Yahoo releases parallel software

Web search pioneer Yahoo officially released its source code for Hadoop, a parallel programming framework many see as the key ingredient for cloud computing services. The software could fuel a broad class of future Web-based applications, said an IBM executive at the second-annual Hadoop Summit.
Hadoop is an open source version of MapReduce, the set of proprietary algorithms Google uses to run data-intensive applications such as Web search across large clusters of PC-based servers. Yahoo is a key a contributor to the open source project that attracted a packed house of more than 700 developers to the event here.

Yahoo is standardizing on Hadoop for a broad range of internal uses such as optimizing search results, the placement of Web content and ads and machine learning algorithms to filter spam in its email service. The company claims to be the world's largest production user of Hadoop with the code running on more than 25,000 server nodes.

"We've had a lot of requests for exactly what we are running with what patches, so here it is," said Eric Baldeschwieler, vice president of Hadoop development at Yahoo. "We think this will be good for the ecosystem," he said.

The initial code available on Yahoo's Web site is an alpha version of release 0.20. It includes a scheduler letting multiple users share a cluster via separate queues. In its production systems Yahoo currently uses Hadoop 0.18.3.

"The .18 branch has a lot of components with funny licenses that have been pushed out of .20, so this is obviously a more appealing offering," said Baldeschwieler.

Work is already beginning on a .21 release which aims to be the last to have any major changes in applications programming interfaces. "We hear about backwards compatibility all the time, so we need to make sure we don't break running apps on a cluster," said Baldeschwieler.

"Hadoop is setting the context for a new set of apps [the average business] couldn't get access to or were too expensive to write but now have a bright future," said Rod Smith, a vice president for emerging Internet technologies at IBM.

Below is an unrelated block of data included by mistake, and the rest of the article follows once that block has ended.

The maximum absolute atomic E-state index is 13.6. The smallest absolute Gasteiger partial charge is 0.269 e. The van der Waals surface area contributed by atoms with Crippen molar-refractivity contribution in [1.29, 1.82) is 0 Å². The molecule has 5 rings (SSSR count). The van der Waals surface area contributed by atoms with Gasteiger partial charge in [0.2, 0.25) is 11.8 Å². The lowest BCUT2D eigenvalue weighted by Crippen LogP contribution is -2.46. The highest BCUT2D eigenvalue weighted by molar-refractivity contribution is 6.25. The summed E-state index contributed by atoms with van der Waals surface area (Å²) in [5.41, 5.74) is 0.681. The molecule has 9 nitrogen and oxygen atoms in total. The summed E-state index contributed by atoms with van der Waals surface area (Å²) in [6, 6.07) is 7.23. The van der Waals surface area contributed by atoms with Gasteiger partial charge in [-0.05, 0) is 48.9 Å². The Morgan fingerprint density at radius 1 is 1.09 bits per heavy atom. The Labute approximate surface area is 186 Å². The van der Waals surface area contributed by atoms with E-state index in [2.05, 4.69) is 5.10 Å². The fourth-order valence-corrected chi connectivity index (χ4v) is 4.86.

End users want to conduct custom Web searches, apply analysis to the results and conduct follow-on searches in repeated loops in areas ranging from financial analysis and medical research to retailing and fraud detection, Smith said. "Google has whetted people's appetite for customizable search," he added.

IBM is developing proof-of-concept tools for such apps that could run on more typical business computers with a few dozen nodes. The IBM effort, called M2, employs Hadoop as a back-end engine for a suite of browser-based analytical and visualization tools.

"We think tools like this will be helpful in collecting and extracting content and letting users run operations on it over and over again," Smith said. "But so far this is still cookie dough—it's not baked yet," he said.

Hadoop already has spun out seven new open source projects, only two of which are more than a year old, said Owen O'Malley, a software architect for grid computing at Yahoo. "When we started [in early 2006] this was a prototype that ran on 20 nodes as long as you said nice things to it every day," O'Malley said.

Executives from Hewlett-Packard, Intel and Yahoo said yesterday Hadoop is a key piece of a future open source software stack they hope to build to enable cloud computing. The software is also in use by companies including Facebook, Hulu, News Corp., Ning and Veoh.

BY Rick Merritt
Source:EE Times

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